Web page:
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Football University: The West Coast Offense Part 2

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Now we get to dive into the nitty gritty of the the West Coast Offense. We're going to be using Bill Walsh's playbook from 1985, which I've uploaded if you want to take a look at it yourself. It's 356 pages long and packed full of information. It's also hard to read at points because it's been copied so much that some of the letters are faded and there are some weird page angles that cut off some of the details. It's still a fascinating document. I also have Holmgren's 49er offense from 1991, Cowboys' 1992 offense (which is rather amusing since it appears to be written in a loose leaf notebook) and the Rams' 2000 offense, all of which use variations of the West Coast Offense.

I won't be going over each of those simply because that's far too much information to try to absorb (there's a reason that college players sometimes have a tough time making the switch to the pros). We'll mainly focus in the 1985 playbook and i may take a look later through the 1991 playbook.

1985 49ers (Bill Walsh)

1991 49ers (Mike Holmgren)

1992 Cowboys (Norv Turner)

2000 Rams (Mike Martz)

Join me after the jump as we look at the 1985 offense.


This section we'll be looking at the basics of the offense. This includes huddle information, basic formation information, snap counts, etc.


Walsh wanted his players to huddle up in essentially the same order that they would line up on the field. The next picture showing the basic formation shows how the huddle unfolds itself into a straight line.

This is the basic formation for the 49ers in 1985


As you can see each spot is labeled. The outside WR ix the X receiver, the Tight End is the Y receiver, and the Z receiver is lined up back of the line of scrimmage. Sometimes the Y receiver will be an actual WR, but not often. The QB is under center and the two backs are lined up next to each other.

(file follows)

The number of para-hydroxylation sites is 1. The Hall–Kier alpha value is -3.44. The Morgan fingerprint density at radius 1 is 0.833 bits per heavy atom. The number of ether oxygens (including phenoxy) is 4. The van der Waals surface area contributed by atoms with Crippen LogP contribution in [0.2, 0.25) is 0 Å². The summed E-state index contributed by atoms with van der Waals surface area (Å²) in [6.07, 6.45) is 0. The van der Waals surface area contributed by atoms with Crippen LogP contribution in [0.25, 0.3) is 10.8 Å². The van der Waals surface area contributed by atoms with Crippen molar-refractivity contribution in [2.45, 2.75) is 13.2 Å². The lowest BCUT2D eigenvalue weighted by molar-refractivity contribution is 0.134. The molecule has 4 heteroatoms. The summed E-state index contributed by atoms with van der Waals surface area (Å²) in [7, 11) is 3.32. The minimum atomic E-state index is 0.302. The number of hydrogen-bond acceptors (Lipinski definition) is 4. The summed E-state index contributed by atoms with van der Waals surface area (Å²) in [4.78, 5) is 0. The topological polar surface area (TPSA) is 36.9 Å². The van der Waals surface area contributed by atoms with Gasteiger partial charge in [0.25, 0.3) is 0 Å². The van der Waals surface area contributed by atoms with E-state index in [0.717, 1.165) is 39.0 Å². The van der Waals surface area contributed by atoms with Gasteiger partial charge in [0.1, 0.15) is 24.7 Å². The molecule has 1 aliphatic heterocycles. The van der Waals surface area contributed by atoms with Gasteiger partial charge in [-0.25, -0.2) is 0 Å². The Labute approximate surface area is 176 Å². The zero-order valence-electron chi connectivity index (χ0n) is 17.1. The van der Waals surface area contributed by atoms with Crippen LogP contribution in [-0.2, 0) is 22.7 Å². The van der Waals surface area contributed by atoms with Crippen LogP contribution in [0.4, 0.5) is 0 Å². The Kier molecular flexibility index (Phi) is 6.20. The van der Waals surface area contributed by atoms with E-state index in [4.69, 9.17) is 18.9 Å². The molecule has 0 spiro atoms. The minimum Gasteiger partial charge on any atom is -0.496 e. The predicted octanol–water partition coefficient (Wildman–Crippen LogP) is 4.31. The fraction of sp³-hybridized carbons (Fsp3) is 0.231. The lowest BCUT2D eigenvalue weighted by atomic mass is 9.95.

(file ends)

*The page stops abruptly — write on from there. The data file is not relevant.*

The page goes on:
In the huddle the players would've been told the following info:

  • Formation (if it's different than the basic formation)
  • Play
  • Blocking assignments (for wide receivers and/or runningbacks/fullbacks)
  • Pass patterns
  • Snap count
The sequence after the huddle is important too. The WRs leave the huddle first, and the offensive line does not drop into their stance until the QB says "Set", at which point they drop. At that point several things might happen.
  • QB will go with the designated play, in which case he'll call a "dead" color
  • QB will change the play in which case he'll call a "live" color
  • The cadence will begin.
Examples of play counts
  1. On Two--"Set"--White 65, White 65, Hut, Hut
  2. On One--"Set"--Red 90, Red 90, Hut
  3. On Four--"Set"--Red 78, Red 78, Hut, Hut, Hut, Hut
The colors refer to formation lineups.

Alternative snap counts

  1. On "Set". The ball is snapped while the offensive line is in the upright position.
  2. On "Go". QB comes to the line of scrimmage and simply says go. This is used almost exclusively in the hurry-up offense. The linemen will be down in their stances when the QB calls go. Example "Set, Go"
  3. Hard count
  4. Audible. If the QB calls a "live" color the snap count is always on two.


There are several basic formations that the 49ers used, and they all had specific names which enabled the play calling to be simplified. In order of frequency:

Red (most common)









Trey (trips)








On this formation the copy cuts off the Z receiver which is lined up even with the X receiver.

So here's the run-down of what would happen at the beginning of a play. The center would start the huddle 8 yards back from the LOS. Quarterback would line up next to the center and the rest of the players in their designated spots. The QB relays the play, in this case we'll say it's Green 58 (58 being the play number), but he tells the team to check with him.

By telling the team to check with him he's letting them know he might be calling an audible at the line of scrimmage.

When he comes up to the LOS he sees that a LB is crowding, giving every indication that he'll be blitzing, so he decides to audible. He starts the snap count with "Set", pause "Red 52", pause, pause, Hut, Hut.

As soon as the players hear the color, they know that it's now a "live" color. A "dead" color would be if the QB stuck with the original play which was Green 58. Since it's an audible they also know that the snap count is on two. The reason the QB gives the two second pause after calling the play is to give players an opportunity to process the play.

Once the ball is snapped the players fulfill their responsibilities (hopefully), and yardage is gained.

Next time we'll be getting into blocking assignments, which probably covers 1/3 of the playbook, and after that it will be WR routes, at which point we'll probably be done. I'm trying to go slow with this because some of this stuff is kind of complicated, but I don't know if I'm going too slow, which is why I've included the poll.